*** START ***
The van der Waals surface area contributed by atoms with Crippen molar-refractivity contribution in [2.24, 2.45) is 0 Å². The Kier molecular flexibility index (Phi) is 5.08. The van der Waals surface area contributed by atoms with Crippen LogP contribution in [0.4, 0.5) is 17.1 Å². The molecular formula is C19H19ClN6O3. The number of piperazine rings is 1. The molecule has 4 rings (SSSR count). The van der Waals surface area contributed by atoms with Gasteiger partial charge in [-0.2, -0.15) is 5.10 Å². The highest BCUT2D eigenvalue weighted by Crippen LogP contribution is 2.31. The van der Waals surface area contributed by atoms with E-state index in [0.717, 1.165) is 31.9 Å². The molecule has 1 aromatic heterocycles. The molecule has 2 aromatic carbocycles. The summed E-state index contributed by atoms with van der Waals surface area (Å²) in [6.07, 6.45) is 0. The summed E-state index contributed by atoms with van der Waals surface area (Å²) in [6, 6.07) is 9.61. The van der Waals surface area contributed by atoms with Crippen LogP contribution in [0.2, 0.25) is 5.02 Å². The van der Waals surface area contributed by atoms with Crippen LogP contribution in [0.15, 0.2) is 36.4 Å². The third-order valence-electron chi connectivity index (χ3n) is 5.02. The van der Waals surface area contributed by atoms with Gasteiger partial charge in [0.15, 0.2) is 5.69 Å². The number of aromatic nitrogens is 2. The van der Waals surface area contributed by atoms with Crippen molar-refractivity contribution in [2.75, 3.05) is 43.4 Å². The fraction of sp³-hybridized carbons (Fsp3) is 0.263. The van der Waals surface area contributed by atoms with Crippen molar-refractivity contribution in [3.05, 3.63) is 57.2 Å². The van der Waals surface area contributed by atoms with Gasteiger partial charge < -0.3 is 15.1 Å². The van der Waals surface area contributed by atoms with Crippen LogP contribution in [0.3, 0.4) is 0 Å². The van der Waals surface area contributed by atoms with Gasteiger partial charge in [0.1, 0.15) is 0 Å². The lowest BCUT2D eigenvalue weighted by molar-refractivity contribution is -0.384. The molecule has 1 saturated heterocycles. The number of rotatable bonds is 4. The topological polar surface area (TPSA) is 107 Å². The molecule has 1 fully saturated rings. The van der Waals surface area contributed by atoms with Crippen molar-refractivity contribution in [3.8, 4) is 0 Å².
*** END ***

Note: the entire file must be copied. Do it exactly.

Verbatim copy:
The van der Waals surface area contributed by atoms with Crippen molar-refractivity contribution in [2.24, 2.45) is 0 Å². The Kier molecular flexibility index (Phi) is 5.08. The van der Waals surface area contributed by atoms with Crippen LogP contribution in [0.4, 0.5) is 17.1 Å². The molecular formula is C19H19ClN6O3. The number of piperazine rings is 1. The molecule has 4 rings (SSSR count). The van der Waals surface area contributed by atoms with Gasteiger partial charge in [-0.2, -0.15) is 5.10 Å². The highest BCUT2D eigenvalue weighted by Crippen LogP contribution is 2.31. The van der Waals surface area contributed by atoms with E-state index in [0.717, 1.165) is 31.9 Å². The molecule has 1 aromatic heterocycles. The molecule has 2 aromatic carbocycles. The summed E-state index contributed by atoms with van der Waals surface area (Å²) in [6.07, 6.45) is 0. The summed E-state index contributed by atoms with van der Waals surface area (Å²) in [6, 6.07) is 9.61. The van der Waals surface area contributed by atoms with Crippen LogP contribution in [0.2, 0.25) is 5.02 Å². The van der Waals surface area contributed by atoms with Crippen LogP contribution in [0.15, 0.2) is 36.4 Å². The third-order valence-electron chi connectivity index (χ3n) is 5.02. The van der Waals surface area contributed by atoms with Gasteiger partial charge in [0.15, 0.2) is 5.69 Å². The number of aromatic nitrogens is 2. The van der Waals surface area contributed by atoms with Crippen molar-refractivity contribution in [2.75, 3.05) is 43.4 Å². The fraction of sp³-hybridized carbons (Fsp3) is 0.263. The van der Waals surface area contributed by atoms with Crippen molar-refractivity contribution in [3.05, 3.63) is 57.2 Å². The van der Waals surface area contributed by atoms with Gasteiger partial charge < -0.3 is 15.1 Å². The van der Waals surface area contributed by atoms with Crippen LogP contribution in [0.3, 0.4) is 0 Å². The van der Waals surface area contributed by atoms with Gasteiger partial charge in [0.1, 0.15) is 0 Å². The lowest BCUT2D eigenvalue weighted by molar-refractivity contribution is -0.384. The molecule has 1 saturated heterocycles. The number of rotatable bonds is 4. The topological polar surface area (TPSA) is 107 Å². The molecule has 1 fully saturated rings. The van der Waals surface area contributed by atoms with Crippen molar-refractivity contribution in [3.8, 4) is 0 Å².